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The Capital Region of Denmark - a part of Copenhagen University Hospital
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A novel lozenge containing bupivacaine as topical alleviation of oral mucositis pain in patients with head and neck cancer: a pilot study

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  1. Current methods and challenges for acute pain clinical trials

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  2. Effect of bupivacaine lozenges on oral mucositis pain: a randomized controlled multicenter phase II study

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Introduction: Oral mucositis induces severe oral pain in head and neck cancer patients. There is at this point no effective pain treatment without considerable side effects.Objective:The aim of this pilot study was to investigate pain reduction in oral cavity and pharynx in patients with head and neck cancer (HNC) with oral mucositis, the location of anesthetic effect, and duration of pain relief, after a single-dose administration of a 25 mg bupivacaine lozenge.Methods:Ten patients with HNC suffering from oral mucositis pain were included. The patients assessed pain in the oral cavity and pharynx on a visual analogue scale (from 0 to 100 mm) at baseline and up to 3 hours after the lozenge was dissolved. Possible adverse events were registered.Results:The baseline pain was 51 mm (range: 30-73 mm) in the oral cavity and 58 mm (range: 35-70 mm) in the pharynx. When the lozenge was dissolved, both oral (-27 mm; range: -3 to -52 mm;P= 0.0003) and pharynx pain (-20 mm; range: -3 to -45 mm;P= 0.008) were significantly reduced. After 180 minutes, the mean reduction in pain was significant in the oral cavity (-18 mm; range: -8 to -30 mm;P< 0.0001) but not in the pharynx (-8 mm; range: +4 to -23 mm;P= 0.12). No adverse events were observed.Conclusion:The results indicate that the bupivacaine lozenge has a clinically significant and long-lasting pain-relieving effect on pain because of oral mucositis in patients with HNC.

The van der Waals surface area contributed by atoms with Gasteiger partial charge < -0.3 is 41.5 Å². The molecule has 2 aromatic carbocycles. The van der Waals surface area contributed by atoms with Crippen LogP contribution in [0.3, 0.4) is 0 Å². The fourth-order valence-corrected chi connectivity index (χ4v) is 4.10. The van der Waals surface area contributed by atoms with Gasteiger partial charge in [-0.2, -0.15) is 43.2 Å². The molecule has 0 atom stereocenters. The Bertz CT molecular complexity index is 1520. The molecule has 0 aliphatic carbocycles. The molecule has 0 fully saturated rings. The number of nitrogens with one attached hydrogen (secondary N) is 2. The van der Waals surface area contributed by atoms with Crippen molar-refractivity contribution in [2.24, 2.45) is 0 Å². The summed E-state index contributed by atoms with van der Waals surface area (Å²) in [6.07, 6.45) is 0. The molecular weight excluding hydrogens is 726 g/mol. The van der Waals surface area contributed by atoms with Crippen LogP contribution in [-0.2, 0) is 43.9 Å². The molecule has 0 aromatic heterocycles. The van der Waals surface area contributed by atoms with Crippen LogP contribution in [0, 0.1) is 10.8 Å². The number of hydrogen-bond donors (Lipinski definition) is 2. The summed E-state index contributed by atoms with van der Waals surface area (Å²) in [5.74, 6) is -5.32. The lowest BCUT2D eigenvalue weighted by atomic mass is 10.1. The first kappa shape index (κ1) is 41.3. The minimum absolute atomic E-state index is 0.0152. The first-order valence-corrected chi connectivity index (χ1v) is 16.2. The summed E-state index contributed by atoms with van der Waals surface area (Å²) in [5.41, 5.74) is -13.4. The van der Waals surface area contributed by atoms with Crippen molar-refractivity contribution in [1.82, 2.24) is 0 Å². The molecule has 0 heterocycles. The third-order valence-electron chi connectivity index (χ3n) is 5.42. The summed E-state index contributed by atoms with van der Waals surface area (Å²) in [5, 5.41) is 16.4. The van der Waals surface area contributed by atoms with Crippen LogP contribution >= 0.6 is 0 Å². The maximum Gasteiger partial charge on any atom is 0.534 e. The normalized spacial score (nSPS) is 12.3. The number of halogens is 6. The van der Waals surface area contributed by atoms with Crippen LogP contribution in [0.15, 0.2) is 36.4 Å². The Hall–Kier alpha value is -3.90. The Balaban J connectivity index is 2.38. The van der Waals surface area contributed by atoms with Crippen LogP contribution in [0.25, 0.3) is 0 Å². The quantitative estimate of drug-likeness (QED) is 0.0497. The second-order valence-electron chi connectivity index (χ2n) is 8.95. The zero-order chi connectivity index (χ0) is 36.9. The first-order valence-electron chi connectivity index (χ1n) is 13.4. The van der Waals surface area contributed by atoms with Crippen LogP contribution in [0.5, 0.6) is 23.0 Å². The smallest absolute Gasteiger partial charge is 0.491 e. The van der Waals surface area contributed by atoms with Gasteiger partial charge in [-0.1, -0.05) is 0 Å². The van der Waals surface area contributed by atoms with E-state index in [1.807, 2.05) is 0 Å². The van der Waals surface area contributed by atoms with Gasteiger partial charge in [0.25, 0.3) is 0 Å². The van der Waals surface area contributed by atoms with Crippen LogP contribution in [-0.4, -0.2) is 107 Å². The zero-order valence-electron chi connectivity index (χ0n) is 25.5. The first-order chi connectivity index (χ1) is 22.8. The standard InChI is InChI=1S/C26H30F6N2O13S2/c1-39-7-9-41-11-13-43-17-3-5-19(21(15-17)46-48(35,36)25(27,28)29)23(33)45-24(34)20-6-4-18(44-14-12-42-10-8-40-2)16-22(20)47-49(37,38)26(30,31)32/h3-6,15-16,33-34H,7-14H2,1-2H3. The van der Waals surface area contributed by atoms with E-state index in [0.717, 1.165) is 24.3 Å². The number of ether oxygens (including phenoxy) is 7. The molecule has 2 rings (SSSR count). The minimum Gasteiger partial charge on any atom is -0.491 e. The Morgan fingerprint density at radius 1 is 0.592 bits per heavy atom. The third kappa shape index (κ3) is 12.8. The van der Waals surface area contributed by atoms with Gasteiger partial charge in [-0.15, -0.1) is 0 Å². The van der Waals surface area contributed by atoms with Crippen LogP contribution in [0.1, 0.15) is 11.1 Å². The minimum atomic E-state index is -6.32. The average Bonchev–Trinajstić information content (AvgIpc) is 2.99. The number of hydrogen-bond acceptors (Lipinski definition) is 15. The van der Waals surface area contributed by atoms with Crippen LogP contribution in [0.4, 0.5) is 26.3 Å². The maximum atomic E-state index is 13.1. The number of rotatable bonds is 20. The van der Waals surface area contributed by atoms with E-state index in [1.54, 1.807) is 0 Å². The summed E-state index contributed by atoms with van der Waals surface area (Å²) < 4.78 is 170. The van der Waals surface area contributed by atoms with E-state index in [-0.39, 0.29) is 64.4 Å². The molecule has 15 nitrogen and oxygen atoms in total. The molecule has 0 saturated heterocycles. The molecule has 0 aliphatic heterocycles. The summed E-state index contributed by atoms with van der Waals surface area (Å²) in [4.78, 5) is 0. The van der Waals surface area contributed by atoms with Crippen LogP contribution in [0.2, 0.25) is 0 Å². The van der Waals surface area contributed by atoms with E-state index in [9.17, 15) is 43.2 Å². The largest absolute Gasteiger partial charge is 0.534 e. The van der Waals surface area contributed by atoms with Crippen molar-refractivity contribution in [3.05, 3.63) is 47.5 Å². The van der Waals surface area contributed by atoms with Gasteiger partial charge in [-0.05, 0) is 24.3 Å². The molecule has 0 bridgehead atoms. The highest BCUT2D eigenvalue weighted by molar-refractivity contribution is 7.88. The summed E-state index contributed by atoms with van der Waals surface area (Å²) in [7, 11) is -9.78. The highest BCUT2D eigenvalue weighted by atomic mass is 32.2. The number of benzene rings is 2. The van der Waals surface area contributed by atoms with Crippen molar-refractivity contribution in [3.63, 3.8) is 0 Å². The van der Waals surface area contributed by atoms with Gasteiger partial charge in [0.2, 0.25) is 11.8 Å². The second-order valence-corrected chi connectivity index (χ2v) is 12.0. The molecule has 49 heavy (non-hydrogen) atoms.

Original languageEnglish
JournalPain Reports
Volume1
Issue number3
Pages (from-to)e571
ISSN2471-2531
DOIs
Publication statusPublished - Sep 2016

    Research areas

  • Journal Article

ID: 53451532